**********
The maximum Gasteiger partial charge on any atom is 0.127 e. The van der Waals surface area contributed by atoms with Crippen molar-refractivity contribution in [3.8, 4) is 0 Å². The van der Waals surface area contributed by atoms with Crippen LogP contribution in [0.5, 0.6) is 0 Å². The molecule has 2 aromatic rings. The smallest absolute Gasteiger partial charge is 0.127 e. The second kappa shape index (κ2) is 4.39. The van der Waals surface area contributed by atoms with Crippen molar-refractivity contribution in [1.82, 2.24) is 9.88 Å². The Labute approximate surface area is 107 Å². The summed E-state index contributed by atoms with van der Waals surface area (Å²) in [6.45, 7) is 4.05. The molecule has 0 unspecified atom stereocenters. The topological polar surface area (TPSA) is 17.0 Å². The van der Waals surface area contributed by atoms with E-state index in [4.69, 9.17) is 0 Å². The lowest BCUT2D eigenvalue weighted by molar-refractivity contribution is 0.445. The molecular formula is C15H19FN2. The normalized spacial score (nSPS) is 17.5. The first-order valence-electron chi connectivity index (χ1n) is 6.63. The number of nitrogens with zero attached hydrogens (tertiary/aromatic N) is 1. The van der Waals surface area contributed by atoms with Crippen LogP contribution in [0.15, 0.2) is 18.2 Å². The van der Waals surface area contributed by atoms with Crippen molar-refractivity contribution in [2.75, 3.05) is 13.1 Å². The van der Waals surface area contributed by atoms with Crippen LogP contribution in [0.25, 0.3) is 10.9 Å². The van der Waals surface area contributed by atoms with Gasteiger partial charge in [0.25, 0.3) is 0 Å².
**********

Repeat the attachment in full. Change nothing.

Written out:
The maximum Gasteiger partial charge on any atom is 0.127 e. The van der Waals surface area contributed by atoms with Crippen molar-refractivity contribution in [3.8, 4) is 0 Å². The van der Waals surface area contributed by atoms with Crippen LogP contribution in [0.5, 0.6) is 0 Å². The molecule has 2 aromatic rings. The smallest absolute Gasteiger partial charge is 0.127 e. The second kappa shape index (κ2) is 4.39. The van der Waals surface area contributed by atoms with Crippen molar-refractivity contribution in [1.82, 2.24) is 9.88 Å². The Labute approximate surface area is 107 Å². The summed E-state index contributed by atoms with van der Waals surface area (Å²) in [6.45, 7) is 4.05. The molecule has 0 unspecified atom stereocenters. The topological polar surface area (TPSA) is 17.0 Å². The van der Waals surface area contributed by atoms with E-state index in [4.69, 9.17) is 0 Å². The lowest BCUT2D eigenvalue weighted by molar-refractivity contribution is 0.445. The molecular formula is C15H19FN2. The normalized spacial score (nSPS) is 17.5. The first-order valence-electron chi connectivity index (χ1n) is 6.63. The number of nitrogens with zero attached hydrogens (tertiary/aromatic N) is 1. The van der Waals surface area contributed by atoms with Crippen LogP contribution in [0.15, 0.2) is 18.2 Å². The van der Waals surface area contributed by atoms with Crippen molar-refractivity contribution in [2.75, 3.05) is 13.1 Å². The van der Waals surface area contributed by atoms with Crippen LogP contribution in [0.25, 0.3) is 10.9 Å². The van der Waals surface area contributed by atoms with Gasteiger partial charge in [0.25, 0.3) is 0 Å².